By Carolyn McGinn
We’ve all been there.
With the promise of a new year ahead, we make plans and resolutions to eat better and to lead healthier lives. But somehow, our plans dissipate just as quickly as the ball drops over Times Square, and we are right back in the hectic abyss of work, life with kids, and crazy routines. The vow to change gets buried as deep as the mail does under papers on the kitchen counter. How did life get in the way so quickly? How did our willpower wane so easily? There must be a better way.
If this sounds familiar, know there is hope. There IS a better way. Making lasting change for your health is NOT about willpower. Changing your relationship with food is NOT strictly about food itself. Making healthy improvements is more about developing a deep and meaningful relationship with yourself. To live your best life and to be completely true to yourself, you first must understand what drives your actions. It’s less about willpower and food, and more about purpose.
Willpower vs Intention
By definition, “willpower” is the behavioral control you (try to) exert over impulse. Wrestling with willpower is a miserable, losing battle. Take food choices, for example. You might be strong enough mentally to pass up that cake the first or second time it is offered to you, but willpower demands that you continue to refuse it and forever swear it off. Unfortunately, your willpower is NOT unbreakable, and ultimately you will give in and eat that cake anyway. You’ll then beat yourself up for doing so, again and again, and the cycle repeats itself indefinitely. You have set yourself up for failure.
In contrast, let’s look at intention. By definition, “intention” is a (stated or implied) plan towards achieving a goal. It is a more forgiving and less rigid concept than willpower, yet intention is purposeful. It focuses more on the HOWS and WHYS of achieving your goals so that you understand the underlying reasons for your desired success. Intention gives you a purpose when failure to reach your goal is NOT an option.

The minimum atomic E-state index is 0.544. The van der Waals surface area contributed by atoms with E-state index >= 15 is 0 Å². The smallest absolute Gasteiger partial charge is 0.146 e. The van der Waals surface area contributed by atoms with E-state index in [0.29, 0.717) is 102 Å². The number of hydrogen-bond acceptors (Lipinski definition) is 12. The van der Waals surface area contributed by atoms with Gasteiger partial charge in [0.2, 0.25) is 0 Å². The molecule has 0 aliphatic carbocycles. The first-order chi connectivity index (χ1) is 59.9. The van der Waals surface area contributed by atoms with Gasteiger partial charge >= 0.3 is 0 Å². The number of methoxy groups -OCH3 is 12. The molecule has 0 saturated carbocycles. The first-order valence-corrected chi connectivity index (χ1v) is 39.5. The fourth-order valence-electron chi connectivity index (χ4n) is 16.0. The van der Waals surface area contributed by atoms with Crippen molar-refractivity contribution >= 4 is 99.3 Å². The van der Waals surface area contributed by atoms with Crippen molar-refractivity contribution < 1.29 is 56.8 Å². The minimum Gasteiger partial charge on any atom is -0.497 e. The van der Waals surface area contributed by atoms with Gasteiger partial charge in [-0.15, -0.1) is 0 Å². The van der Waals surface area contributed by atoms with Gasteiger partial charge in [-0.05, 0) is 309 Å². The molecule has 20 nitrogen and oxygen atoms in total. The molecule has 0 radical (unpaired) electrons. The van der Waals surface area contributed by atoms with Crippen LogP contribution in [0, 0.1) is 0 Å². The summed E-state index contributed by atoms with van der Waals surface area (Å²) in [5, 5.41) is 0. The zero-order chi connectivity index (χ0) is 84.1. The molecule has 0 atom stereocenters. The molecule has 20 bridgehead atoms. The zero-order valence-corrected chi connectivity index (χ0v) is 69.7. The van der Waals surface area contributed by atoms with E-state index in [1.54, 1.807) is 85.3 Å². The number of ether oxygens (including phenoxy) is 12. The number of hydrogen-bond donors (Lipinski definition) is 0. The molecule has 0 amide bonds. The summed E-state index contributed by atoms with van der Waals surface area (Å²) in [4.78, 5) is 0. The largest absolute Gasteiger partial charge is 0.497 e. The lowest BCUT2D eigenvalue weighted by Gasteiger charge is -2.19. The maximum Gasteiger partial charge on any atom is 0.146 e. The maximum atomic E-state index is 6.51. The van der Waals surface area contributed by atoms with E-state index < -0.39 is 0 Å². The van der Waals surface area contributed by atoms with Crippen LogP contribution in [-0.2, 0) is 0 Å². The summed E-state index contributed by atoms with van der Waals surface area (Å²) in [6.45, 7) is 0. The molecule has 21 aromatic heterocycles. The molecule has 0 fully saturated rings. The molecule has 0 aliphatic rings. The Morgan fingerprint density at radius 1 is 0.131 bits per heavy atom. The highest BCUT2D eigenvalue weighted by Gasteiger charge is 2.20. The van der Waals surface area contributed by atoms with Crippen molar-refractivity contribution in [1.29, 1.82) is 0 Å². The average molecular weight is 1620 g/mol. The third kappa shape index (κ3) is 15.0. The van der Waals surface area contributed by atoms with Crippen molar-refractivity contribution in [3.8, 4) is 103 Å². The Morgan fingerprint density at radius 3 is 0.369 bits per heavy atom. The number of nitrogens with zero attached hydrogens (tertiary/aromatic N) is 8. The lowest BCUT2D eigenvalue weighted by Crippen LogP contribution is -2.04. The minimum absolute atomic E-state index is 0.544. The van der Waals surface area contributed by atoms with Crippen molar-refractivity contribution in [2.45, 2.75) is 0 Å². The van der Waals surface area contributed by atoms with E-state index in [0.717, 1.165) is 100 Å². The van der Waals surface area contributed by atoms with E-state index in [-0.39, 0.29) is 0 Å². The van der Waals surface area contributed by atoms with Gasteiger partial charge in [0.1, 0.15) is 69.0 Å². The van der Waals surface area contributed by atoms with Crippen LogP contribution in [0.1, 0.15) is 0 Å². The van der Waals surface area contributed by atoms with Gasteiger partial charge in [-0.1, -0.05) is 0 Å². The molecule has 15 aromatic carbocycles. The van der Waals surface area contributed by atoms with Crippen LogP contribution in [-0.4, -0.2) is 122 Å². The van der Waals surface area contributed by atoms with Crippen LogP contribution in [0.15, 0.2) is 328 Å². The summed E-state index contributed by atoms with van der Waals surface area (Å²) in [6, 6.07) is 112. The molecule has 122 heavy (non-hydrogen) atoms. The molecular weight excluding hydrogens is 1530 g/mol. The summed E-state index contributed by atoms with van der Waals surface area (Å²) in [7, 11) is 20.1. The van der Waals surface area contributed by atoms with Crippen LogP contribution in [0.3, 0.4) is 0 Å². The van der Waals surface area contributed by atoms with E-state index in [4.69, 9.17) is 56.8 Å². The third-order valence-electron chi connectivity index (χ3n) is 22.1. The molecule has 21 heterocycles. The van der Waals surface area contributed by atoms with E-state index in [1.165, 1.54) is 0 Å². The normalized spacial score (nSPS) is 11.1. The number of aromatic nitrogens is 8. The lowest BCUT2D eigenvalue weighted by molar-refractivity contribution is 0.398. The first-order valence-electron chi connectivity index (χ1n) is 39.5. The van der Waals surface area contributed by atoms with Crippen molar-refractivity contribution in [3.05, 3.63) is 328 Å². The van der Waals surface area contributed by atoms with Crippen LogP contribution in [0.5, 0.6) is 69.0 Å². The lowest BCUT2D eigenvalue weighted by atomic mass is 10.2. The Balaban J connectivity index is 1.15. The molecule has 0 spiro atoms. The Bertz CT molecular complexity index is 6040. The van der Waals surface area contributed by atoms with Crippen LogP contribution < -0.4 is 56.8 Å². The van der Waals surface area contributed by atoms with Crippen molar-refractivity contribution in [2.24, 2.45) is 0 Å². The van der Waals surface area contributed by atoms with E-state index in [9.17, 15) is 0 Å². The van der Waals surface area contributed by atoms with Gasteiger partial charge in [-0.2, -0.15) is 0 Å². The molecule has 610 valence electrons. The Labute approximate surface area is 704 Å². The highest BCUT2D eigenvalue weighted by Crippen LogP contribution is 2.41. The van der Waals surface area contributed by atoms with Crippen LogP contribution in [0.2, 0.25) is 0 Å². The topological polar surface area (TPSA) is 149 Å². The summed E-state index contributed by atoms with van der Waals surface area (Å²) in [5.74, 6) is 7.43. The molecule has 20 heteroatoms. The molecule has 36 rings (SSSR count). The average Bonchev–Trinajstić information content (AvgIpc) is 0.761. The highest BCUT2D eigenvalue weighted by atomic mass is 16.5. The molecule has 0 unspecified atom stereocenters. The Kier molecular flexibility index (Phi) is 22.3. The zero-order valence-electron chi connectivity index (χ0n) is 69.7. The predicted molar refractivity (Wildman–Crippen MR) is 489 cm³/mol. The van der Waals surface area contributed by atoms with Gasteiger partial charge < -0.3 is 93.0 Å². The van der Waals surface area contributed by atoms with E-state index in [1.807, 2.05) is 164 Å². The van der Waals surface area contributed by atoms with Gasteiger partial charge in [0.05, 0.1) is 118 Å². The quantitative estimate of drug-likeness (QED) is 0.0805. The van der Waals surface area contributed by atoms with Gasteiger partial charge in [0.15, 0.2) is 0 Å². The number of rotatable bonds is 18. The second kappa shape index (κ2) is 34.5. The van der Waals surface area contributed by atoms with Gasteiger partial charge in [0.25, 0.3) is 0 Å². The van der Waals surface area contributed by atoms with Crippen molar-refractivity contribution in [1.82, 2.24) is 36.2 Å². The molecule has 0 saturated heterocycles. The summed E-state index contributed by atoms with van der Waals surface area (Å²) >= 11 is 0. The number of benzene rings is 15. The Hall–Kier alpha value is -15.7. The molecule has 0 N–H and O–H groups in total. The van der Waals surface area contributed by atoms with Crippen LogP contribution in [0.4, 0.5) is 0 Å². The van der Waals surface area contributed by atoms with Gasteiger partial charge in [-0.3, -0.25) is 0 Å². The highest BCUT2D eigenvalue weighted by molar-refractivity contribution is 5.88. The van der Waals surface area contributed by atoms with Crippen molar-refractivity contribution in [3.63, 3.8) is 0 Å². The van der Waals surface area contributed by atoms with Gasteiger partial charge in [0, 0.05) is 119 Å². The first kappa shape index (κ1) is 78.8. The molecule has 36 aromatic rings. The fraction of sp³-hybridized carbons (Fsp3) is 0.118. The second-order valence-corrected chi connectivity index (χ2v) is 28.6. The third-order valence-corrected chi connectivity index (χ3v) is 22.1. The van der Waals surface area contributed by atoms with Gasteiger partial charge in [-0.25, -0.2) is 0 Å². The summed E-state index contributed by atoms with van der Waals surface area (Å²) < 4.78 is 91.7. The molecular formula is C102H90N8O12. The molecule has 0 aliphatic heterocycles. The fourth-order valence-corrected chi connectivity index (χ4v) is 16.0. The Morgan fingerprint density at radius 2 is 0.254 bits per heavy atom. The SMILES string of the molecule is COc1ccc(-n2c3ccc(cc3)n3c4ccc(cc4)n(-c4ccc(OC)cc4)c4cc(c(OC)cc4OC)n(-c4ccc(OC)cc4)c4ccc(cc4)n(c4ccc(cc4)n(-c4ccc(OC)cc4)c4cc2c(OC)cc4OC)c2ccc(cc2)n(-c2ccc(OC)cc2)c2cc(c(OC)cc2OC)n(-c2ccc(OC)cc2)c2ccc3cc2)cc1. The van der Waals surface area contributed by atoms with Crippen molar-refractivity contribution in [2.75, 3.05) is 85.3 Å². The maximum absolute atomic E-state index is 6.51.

Try this: Either alone or with a friend’s help, verbalize a specific goal. Ask of yourself, “Why is this important to me?” To that answer, again ask, “Why is this important?” Repeat this question and answer process—often a friend can help keep you honest and accountable—until you get to the essence of your intentions. A conversation might sound like this:
“I want to lose 20 pounds.”
Why is it important to lose 20 pounds?“
So I can look better.”
Why is it important to look better?
“So I’ll like myself more.”
Why is it important to like yourself more?
“When I like myself more, I take care of myself.”
Why is it important to take care of yourself?“
So I’ll have more energy to be productive.”
Why is it important to be productive?
“Because being productive makes each day meaningful.”
And why is THAT important?
“Because I feel creative, alive and full of purpose when my days are meaningful.”
This is your “ah-ha” moment. Having this type of conversation helps you get to the root of what you truly want. Once identified, let that purpose guide your every action and decision.
Whether your goal is to achieve weight loss, superior health, or healthy long-term aging, there is no right or wrong way to achieve it. The key is to trust the discovery process and to embrace yourself meaningfully along the way. You might learn that your ultimate goal in losing weight is less about actual weight loss and more about self-expression and fulfillment. Maybe it’s not as much about lowering your cholesterol than it is about living long enough to enjoy your grandchildren (because you’re the first in your family to NOT succumb to a heart attack before the age of 50).
Discovering your intention—the “why”—will connect you more spiritually to your goal, and that connection is much harder to forsake. Every decision related to achieving your goal becomes easier to make because you better understand your own motivations. When resisting impulse, ask yourself, “Does this align with what I want for myself?” You’re better equipped to make calculated choices when you ask yourself, “Does this take me towards my goal?”
One powerful way to stay connected to your intentions is to devote each morning to journaling. Write about why your intentions are important to you; write about the life you are living as a result of following them. Journal in the present tense—so as to emphasize the immediacy of things happening in the here and now—and watch how quickly your life changes and your goals are realized. Your intentions are THAT powerful. Each night, consciously remember this while appreciating yourself for the journey you are on. You will be amazed by your progress!
Carolyn McGinn is an advocate for outrageous self-care. For support in working toward to your goals, to share your results, and to learn more about changing your relationship with food,
go to her website,